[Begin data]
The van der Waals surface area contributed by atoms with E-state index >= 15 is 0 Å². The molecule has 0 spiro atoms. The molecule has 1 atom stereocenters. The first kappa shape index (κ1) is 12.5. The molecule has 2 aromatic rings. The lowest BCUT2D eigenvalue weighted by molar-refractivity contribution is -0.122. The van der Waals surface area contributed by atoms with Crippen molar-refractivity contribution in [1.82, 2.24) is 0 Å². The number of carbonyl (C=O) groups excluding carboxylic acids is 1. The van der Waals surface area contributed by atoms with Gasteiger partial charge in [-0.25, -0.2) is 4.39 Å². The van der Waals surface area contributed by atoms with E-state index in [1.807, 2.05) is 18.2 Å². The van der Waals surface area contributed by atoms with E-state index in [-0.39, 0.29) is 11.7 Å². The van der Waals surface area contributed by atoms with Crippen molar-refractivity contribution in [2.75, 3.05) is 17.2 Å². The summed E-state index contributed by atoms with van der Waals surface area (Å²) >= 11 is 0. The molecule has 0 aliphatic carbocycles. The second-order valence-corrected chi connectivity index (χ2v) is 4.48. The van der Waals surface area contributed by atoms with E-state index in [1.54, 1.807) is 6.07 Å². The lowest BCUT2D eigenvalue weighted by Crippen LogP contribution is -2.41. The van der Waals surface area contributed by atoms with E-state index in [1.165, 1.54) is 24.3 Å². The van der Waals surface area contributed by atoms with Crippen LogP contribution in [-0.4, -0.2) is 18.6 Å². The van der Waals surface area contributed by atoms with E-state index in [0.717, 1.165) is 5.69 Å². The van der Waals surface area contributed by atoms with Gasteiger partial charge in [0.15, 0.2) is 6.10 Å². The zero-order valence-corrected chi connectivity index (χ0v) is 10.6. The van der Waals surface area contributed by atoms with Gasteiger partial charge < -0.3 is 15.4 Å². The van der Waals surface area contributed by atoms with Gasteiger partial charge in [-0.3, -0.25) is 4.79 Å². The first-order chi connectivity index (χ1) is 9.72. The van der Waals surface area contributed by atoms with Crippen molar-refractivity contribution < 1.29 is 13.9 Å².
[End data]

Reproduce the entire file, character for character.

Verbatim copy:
The van der Waals surface area contributed by atoms with E-state index >= 15 is 0 Å². The molecule has 0 spiro atoms. The molecule has 1 atom stereocenters. The first kappa shape index (κ1) is 12.5. The molecule has 2 aromatic rings. The lowest BCUT2D eigenvalue weighted by molar-refractivity contribution is -0.122. The van der Waals surface area contributed by atoms with Crippen molar-refractivity contribution in [1.82, 2.24) is 0 Å². The number of carbonyl (C=O) groups excluding carboxylic acids is 1. The van der Waals surface area contributed by atoms with Gasteiger partial charge in [-0.25, -0.2) is 4.39 Å². The van der Waals surface area contributed by atoms with E-state index in [1.807, 2.05) is 18.2 Å². The van der Waals surface area contributed by atoms with E-state index in [-0.39, 0.29) is 11.7 Å². The van der Waals surface area contributed by atoms with Crippen molar-refractivity contribution in [2.75, 3.05) is 17.2 Å². The summed E-state index contributed by atoms with van der Waals surface area (Å²) >= 11 is 0. The molecule has 0 aliphatic carbocycles. The second-order valence-corrected chi connectivity index (χ2v) is 4.48. The van der Waals surface area contributed by atoms with E-state index in [1.54, 1.807) is 6.07 Å². The lowest BCUT2D eigenvalue weighted by Crippen LogP contribution is -2.41. The van der Waals surface area contributed by atoms with E-state index in [1.165, 1.54) is 24.3 Å². The van der Waals surface area contributed by atoms with Crippen LogP contribution in [-0.4, -0.2) is 18.6 Å². The van der Waals surface area contributed by atoms with E-state index in [0.717, 1.165) is 5.69 Å². The van der Waals surface area contributed by atoms with Gasteiger partial charge in [0.15, 0.2) is 6.10 Å². The zero-order valence-corrected chi connectivity index (χ0v) is 10.6. The van der Waals surface area contributed by atoms with Gasteiger partial charge < -0.3 is 15.4 Å². The van der Waals surface area contributed by atoms with Gasteiger partial charge in [-0.3, -0.25) is 4.79 Å². The first-order chi connectivity index (χ1) is 9.72. The van der Waals surface area contributed by atoms with Crippen molar-refractivity contribution < 1.29 is 13.9 Å².